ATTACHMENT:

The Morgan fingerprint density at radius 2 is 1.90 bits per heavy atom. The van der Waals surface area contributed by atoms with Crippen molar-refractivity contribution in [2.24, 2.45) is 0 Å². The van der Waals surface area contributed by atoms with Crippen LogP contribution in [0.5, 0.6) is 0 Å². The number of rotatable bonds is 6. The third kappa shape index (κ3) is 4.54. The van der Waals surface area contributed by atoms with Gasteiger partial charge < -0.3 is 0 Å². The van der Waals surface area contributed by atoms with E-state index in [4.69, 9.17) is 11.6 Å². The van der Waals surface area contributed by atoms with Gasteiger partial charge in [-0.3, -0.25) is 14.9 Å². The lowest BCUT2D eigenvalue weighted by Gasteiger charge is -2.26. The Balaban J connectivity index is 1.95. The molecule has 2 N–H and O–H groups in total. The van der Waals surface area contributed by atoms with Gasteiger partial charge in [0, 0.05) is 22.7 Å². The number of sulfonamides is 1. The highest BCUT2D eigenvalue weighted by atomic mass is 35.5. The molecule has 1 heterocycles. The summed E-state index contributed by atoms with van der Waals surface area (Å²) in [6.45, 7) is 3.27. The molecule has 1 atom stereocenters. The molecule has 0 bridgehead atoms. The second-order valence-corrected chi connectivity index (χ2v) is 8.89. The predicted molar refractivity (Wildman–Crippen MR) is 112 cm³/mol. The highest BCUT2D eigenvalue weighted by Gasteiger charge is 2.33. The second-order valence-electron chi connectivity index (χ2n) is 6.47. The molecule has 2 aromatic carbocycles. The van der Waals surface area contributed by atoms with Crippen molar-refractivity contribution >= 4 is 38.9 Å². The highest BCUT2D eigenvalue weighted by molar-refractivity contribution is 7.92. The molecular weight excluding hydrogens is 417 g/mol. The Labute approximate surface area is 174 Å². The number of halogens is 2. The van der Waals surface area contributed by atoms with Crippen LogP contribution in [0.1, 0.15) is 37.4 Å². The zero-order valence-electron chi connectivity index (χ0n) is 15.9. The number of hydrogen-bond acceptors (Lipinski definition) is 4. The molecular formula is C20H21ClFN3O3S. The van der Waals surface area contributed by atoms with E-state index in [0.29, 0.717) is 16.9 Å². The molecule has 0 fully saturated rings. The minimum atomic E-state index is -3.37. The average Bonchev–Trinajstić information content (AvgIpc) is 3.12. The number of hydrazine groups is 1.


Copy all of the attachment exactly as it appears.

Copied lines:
The Morgan fingerprint density at radius 2 is 1.90 bits per heavy atom. The van der Waals surface area contributed by atoms with Crippen molar-refractivity contribution in [2.24, 2.45) is 0 Å². The van der Waals surface area contributed by atoms with Crippen LogP contribution in [0.5, 0.6) is 0 Å². The number of rotatable bonds is 6. The third kappa shape index (κ3) is 4.54. The van der Waals surface area contributed by atoms with Gasteiger partial charge < -0.3 is 0 Å². The van der Waals surface area contributed by atoms with E-state index in [4.69, 9.17) is 11.6 Å². The van der Waals surface area contributed by atoms with Gasteiger partial charge in [-0.3, -0.25) is 14.9 Å². The lowest BCUT2D eigenvalue weighted by Gasteiger charge is -2.26. The Balaban J connectivity index is 1.95. The molecule has 2 N–H and O–H groups in total. The van der Waals surface area contributed by atoms with Gasteiger partial charge in [0, 0.05) is 22.7 Å². The number of sulfonamides is 1. The highest BCUT2D eigenvalue weighted by atomic mass is 35.5. The molecule has 1 heterocycles. The summed E-state index contributed by atoms with van der Waals surface area (Å²) in [6.45, 7) is 3.27. The molecule has 1 atom stereocenters. The molecule has 0 bridgehead atoms. The second-order valence-corrected chi connectivity index (χ2v) is 8.89. The predicted molar refractivity (Wildman–Crippen MR) is 112 cm³/mol. The highest BCUT2D eigenvalue weighted by Gasteiger charge is 2.33. The second-order valence-electron chi connectivity index (χ2n) is 6.47. The molecule has 2 aromatic carbocycles. The van der Waals surface area contributed by atoms with Crippen molar-refractivity contribution >= 4 is 38.9 Å². The highest BCUT2D eigenvalue weighted by molar-refractivity contribution is 7.92. The molecular weight excluding hydrogens is 417 g/mol. The Labute approximate surface area is 174 Å². The number of halogens is 2. The van der Waals surface area contributed by atoms with Crippen LogP contribution in [0.1, 0.15) is 37.4 Å². The zero-order valence-electron chi connectivity index (χ0n) is 15.9. The number of hydrogen-bond acceptors (Lipinski definition) is 4. The molecular formula is C20H21ClFN3O3S. The van der Waals surface area contributed by atoms with E-state index in [0.29, 0.717) is 16.9 Å². The molecule has 0 fully saturated rings. The minimum atomic E-state index is -3.37. The average Bonchev–Trinajstić information content (AvgIpc) is 3.12. The number of hydrazine groups is 1.